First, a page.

Many people wish that young Muslim men were more specifically targeted in these searches since most of the recent terrorist action has been by young Muslim men. It sounds reasonable, but I cannot agree with any type of racial profiling like this. It's unconstitutional and simply unfair.

If this actually became the policy, I can only imagine what the uproar would be if Christians, Hindus, and Jews with darker skin ended up being targeted as well. How can a security guard in the New York subway know the religion or ethnic group every person belongs to? This is a problem in Israel since many Jews there look like Arabs (and technically are Arab, since their native language is Arabic). I wonder if the Hispanic man who was shot by London police recently wouldn't have been under such suspicion if he had been white. It is not right, and can even be dangerous, to profile racially.

I would think that Mormons would be especially sensitive to this. We are all tired of being profiled ourselves as polygamists, ultra-conservatives, wackos, or any number of odd things. Sure, there are some weird Mormons out there. There might even be more weird Mormons proportionally than there are weird Catholics, Protestants, or Muslims out there. I don't know. But I do know that I don't like to be lumped in with anyone. I hope I can't be defined so easily.

And that's why I am willing to be searched if I'm the one who randomly is tagged. If we're going to do searches, we all must be a part of it (I'm not necessarily convinced that searches are even helpful, but that's not the point here). There is no fair way to do it otherwise.

And it is still safer to ride the subway than to drive a car. The threats are relative. The media have a great deal to do with our perception of our safety.

Blaming Islam

With the recent bombings in London, there has been a new spat of people concluding that "something is wrong with Islam." The perception seems to be that there is something in Islam that allows or even encourages certain adherents to murder as many innocents as they can.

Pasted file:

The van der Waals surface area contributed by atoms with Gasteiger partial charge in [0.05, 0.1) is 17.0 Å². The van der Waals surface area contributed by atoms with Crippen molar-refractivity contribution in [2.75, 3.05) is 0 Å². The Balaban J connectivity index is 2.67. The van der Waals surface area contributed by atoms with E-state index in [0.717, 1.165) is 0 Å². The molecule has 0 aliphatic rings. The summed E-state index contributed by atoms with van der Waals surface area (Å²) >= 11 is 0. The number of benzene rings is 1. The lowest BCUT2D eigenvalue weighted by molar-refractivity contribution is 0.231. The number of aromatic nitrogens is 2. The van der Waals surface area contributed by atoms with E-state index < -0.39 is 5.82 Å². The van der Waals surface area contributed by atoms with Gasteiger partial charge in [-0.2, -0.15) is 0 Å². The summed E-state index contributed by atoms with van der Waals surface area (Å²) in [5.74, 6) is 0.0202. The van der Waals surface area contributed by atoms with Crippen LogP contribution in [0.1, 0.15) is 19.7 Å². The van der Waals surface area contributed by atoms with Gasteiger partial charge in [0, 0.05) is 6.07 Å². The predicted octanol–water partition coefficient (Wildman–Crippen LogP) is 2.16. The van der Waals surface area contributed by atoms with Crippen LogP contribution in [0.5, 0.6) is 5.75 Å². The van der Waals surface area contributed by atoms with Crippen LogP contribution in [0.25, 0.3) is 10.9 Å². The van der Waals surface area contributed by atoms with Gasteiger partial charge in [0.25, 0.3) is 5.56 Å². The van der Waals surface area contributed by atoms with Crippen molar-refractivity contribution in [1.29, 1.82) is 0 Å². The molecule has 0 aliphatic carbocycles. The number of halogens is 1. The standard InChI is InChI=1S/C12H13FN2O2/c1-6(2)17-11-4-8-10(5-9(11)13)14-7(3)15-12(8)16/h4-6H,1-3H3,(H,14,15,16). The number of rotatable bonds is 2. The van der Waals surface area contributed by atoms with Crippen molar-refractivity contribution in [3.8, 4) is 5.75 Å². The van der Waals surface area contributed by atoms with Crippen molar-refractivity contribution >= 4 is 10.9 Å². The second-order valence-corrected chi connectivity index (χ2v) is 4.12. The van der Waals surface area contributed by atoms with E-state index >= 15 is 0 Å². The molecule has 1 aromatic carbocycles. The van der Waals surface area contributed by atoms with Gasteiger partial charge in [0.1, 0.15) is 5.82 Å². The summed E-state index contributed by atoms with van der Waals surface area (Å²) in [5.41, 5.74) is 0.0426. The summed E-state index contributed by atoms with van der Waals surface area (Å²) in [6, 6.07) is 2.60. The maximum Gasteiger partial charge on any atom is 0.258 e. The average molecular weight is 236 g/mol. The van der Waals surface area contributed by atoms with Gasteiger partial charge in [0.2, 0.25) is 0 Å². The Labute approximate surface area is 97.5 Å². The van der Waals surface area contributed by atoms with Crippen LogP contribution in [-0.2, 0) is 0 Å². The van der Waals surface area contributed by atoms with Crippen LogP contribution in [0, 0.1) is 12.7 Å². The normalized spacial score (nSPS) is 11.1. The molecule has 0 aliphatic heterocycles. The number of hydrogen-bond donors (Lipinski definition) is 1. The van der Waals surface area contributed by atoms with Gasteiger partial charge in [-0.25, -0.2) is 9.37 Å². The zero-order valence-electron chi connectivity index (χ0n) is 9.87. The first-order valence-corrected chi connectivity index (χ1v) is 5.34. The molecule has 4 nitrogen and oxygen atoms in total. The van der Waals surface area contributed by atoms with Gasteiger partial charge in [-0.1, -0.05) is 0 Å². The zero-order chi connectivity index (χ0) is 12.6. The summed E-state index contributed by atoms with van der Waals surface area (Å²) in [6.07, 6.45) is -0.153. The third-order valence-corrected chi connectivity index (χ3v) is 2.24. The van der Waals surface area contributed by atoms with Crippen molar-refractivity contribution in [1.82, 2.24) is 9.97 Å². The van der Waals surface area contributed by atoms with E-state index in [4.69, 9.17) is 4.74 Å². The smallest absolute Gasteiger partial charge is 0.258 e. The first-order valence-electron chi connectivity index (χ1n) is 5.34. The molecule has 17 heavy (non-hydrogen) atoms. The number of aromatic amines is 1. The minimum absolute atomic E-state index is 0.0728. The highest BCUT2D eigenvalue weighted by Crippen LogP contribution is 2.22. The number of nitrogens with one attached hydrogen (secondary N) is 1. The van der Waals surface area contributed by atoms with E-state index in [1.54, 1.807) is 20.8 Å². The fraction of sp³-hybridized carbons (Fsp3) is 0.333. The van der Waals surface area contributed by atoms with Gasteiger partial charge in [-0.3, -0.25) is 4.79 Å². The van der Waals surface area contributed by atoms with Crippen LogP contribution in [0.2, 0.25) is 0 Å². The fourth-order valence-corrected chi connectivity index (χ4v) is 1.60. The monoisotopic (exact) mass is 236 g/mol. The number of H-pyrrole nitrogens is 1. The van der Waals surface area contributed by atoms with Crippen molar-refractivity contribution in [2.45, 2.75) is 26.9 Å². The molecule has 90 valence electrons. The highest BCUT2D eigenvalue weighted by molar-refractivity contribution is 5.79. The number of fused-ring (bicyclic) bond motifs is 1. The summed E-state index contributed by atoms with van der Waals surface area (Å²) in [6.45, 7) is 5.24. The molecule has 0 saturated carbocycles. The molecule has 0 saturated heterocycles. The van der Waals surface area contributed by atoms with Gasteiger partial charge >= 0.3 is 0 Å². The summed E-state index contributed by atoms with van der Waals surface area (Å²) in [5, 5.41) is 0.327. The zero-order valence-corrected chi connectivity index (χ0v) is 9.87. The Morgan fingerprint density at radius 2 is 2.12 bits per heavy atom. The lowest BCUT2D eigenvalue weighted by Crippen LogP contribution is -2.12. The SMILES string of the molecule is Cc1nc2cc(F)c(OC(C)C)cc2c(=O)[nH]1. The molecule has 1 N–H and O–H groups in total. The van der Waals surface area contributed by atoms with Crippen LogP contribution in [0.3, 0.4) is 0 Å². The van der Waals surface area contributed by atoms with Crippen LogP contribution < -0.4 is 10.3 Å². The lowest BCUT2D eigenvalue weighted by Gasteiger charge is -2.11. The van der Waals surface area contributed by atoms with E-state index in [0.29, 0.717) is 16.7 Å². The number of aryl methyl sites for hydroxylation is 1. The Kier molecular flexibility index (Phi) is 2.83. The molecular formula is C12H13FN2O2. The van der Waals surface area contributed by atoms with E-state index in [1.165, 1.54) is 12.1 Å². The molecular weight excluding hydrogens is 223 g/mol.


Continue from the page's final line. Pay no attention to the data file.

I cannot disagree more. There are many reasons why I do not believe that Islam is inherently more violent than Christianity, Judaism, Hinduism, or any other major religion. One-sixth of the world is Muslim. If there were a "problem with Islam," we'd be in far worse trouble that we really are.

I'll sometimes hear people picking certain verses out of the Qur'an as proof that Islam is violent. There are violent verses in the Qur'an, but picking them out doesn't give an accurate picture of the book. To contrast this, here are a few verses from the Old Testament:

O daughter of Babylon, who art to be destroyed; happy shall he be, that rewardeth thee as thou hast served us. Happy shall he be, that taketh and dasheth thy little ones against the stones. (Psalms 137:8-9)

And they utterly destroyed all that was in the city [Jericho], both man and woman, young and old, and ox, and sheep, and ass, with the edge of the sword. (Joshua 6:21)

Go up against the land of Merathaim, even against it, and against the inhabitants of Pekod: waste and utterly destroy after them, saith the Lord, and do according to all that I have commanded thee. (Jeremiah 50:21)

But thou shalt utterly destroy them; namely, the Hittites, and the Amorites, the Canaanites, and the Perizzites, the Hivites, and the Jebusites; as the Lord thy God hath commanded thee. (Deut 20:17)

Taking these scriptures out of context (and there are plenty more examples in the Old Testament of the Lord commanding violence) and promoting them as examples of the violence inherent in Judaism or Christianity seems ludicrous to us. But we see people doing the same with Islam today.

(Sadly, we've already mailed our copy of the Qur'an off to Kyrgyzstan, so I can't quote anything from it right now. But there are many beautiful and inspiring verses in the Qur'an, some of which I have (usually) hanging in my home.)

There is quite a bit more I have to say about this but I don't have time tonight. I'll see if I can add more tomorrow night concerning Muslim condemnation of terrorism, the diversity of Islam, racial profiling, and juding people's motives.